Well, Chelsea was very indignant on the drive home because she could not see the logic behind this man's actions. "Why did he grab Ingrid's hand and not mine when you had her other hand? She wasn't going to fall anyway." We tried to explain that it was because he could see that Ingrid was disabled and he just reacted instinctively—if he had had time to think about it, he probably would have grabbed Chelsea's hand. (Chelsea only reluctantly gave me permission to use this story because it made her "seem obnoxious," so I want to make sure that everyone knows that she is a very nice girl who isn't the slightest bit obnoxious. This attitude was cold- and wetness-induced. Also, it was years ago.)

This was just a normal human reaction to seeing a vulnerable person in danger, but some will risk everything, including their lives, for other people. And even if we are not capable of that kind of altruism, we admire those who are. Is Darwinian evolution responsible for the instinct to protect a stranger even at the cost of one's own life? How could the "selfish gene" have evolved in such a way? Francis Collins, head of the Human Genome Project says:
One proposal is that repeated altruistic behavior of the individual is recognized as a positive attribute in mate selection. But this hypothesis is in direct conflict with observations in nonhuman primates that often reveal just the opposite--such as the practice of infanticide by a newly dominant male monkey, in order to clear the way for his own future offspring. Another argument is that there are indirect reciprocal benefits from altruism that have provided advantages to the practitioner over evolutionary time; but this explanation cannot account for human motivation to practice small acts of conscience that no one else knows about.
But maybe the Moral Law has nothing to do with evolution; perhaps it's just cultural. People almost universally agree that integrity, justice, and courage are admirable qualities. But why do people choose to act in this way? Is it for social approval? No, it goes far beyond that, because we admire those qualities even more when someone does the right thing in the face of persecution. In the movie A Man for All Seasons, Sir Thomas More had been imprisoned awaiting execution for refusing to swear an oath supporting the divorce and remarriage of King Henry VIII. When his family came to visit in order to convince him to swear the oath, his daughter Meg accused him of playing the hero, and he said:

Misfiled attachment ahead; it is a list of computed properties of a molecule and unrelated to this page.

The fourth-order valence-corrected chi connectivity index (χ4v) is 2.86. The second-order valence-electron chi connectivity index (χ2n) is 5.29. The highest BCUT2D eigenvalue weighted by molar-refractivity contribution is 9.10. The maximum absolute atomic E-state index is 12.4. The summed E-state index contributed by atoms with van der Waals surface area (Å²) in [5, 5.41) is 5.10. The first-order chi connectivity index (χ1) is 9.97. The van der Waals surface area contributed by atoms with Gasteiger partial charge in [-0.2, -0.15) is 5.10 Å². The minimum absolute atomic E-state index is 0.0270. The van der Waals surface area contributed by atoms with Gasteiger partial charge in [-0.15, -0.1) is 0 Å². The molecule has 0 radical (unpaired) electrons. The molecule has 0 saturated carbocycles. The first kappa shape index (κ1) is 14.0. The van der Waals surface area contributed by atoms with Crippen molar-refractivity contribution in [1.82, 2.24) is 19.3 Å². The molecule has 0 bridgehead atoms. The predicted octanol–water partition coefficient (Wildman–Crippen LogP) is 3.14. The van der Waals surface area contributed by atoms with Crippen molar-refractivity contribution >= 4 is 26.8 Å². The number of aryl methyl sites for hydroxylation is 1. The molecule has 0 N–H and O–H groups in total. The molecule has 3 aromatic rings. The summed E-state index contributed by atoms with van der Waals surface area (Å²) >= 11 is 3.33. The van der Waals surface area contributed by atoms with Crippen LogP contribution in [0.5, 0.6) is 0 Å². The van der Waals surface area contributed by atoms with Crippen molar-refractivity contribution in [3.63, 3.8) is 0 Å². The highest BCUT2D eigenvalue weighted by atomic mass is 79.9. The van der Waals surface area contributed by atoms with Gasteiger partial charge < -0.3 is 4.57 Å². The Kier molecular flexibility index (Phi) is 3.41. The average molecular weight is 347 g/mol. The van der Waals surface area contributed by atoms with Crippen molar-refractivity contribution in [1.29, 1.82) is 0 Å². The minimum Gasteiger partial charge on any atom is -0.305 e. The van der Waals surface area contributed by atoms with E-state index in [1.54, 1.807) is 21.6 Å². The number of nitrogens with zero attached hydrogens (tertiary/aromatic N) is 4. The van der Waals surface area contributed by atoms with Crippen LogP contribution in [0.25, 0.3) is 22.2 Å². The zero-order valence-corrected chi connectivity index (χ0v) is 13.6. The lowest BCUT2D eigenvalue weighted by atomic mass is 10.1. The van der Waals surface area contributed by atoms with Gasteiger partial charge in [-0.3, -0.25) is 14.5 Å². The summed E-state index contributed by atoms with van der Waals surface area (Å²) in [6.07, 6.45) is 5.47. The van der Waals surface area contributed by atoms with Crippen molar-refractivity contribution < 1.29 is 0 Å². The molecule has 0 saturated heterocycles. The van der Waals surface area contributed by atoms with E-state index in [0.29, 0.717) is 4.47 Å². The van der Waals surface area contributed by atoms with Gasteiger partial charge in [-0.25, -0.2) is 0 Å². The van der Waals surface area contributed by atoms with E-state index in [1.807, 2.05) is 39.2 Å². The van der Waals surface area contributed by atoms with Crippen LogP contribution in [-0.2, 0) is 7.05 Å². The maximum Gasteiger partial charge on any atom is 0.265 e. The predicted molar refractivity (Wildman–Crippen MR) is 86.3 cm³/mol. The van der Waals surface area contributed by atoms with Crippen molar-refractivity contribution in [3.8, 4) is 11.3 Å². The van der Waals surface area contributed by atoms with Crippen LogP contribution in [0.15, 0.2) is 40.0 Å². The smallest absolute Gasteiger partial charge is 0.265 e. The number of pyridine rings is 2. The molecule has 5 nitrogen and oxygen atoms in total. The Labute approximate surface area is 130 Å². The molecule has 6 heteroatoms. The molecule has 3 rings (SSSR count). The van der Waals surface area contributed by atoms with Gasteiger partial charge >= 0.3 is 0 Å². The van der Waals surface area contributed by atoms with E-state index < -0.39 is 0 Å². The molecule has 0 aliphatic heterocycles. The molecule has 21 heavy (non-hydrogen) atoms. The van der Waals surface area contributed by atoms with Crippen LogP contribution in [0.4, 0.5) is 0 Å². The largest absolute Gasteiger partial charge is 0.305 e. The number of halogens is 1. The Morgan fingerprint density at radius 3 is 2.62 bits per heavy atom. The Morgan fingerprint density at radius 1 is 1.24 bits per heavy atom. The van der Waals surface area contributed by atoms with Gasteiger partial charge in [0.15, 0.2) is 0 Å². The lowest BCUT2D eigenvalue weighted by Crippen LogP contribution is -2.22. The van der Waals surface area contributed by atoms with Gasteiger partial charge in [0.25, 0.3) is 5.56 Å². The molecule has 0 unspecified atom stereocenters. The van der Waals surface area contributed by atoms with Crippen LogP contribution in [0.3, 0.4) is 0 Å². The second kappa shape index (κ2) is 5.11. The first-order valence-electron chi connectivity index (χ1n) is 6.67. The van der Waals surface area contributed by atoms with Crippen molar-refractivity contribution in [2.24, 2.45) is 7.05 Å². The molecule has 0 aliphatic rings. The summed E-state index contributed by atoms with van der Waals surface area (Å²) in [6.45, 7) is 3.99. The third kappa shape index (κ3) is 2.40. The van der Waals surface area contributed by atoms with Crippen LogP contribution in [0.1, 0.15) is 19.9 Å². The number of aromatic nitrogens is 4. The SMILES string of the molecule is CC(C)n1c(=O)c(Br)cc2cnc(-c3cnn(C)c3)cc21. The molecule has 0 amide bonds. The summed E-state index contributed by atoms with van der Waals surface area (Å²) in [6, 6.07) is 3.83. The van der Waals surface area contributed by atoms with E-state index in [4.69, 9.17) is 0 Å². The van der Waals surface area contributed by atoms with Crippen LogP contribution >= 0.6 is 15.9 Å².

If we lived in a State where virtue was profitable, common sense would make us good, and greed would make us saintly. And we'd live like animals or angels in the happy land that needs no heroes. But since in fact we see that avarice, anger, envy, pride, sloth, lust and stupidity commonly profit far beyond humility, chastity, fortitude, justice and thought, and have to choose to be human at all . . . why then perhaps we must stand fast a little—even at the risk of being heroes.
The Moral Law calls us to act with courage and integrity even when nobody approves. It means staying on the path of truth and justice when it leads to social rejection and even death. And although we can watch the movie about Sir Thomas More and admire his actions, his peers (those whose approval matters most) stripped him of his title of Lord Chancellor and executed him. 

In the movie To Kill a Mockingbird, attorney Atticus Finch defended an African American man who had been wrongly accused of raping a white woman. His decision to promote justice made him a pariah in his small, racially bigoted southern town and even put his children in danger. He lost the trial due to the lies of the prosecuting witness and the corruption of the jury. When he packed up his briefcase and left the empty courtroom, all the African Americans who sat crowded together up in the balcony stood up as he passed. But the most powerful part of that scene is that he never looked up and saw it. 

The Moral Law at its purest calls for this kind of selfless dedication to doing what is right regardless of consequences. Few are willing to make the sacrifice when following it becomes hard. It doesn't promise popularity, power, or wealth. But as much as we may try to squash it, every human heart bears its imprint. Why is this? C. S. Lewis says: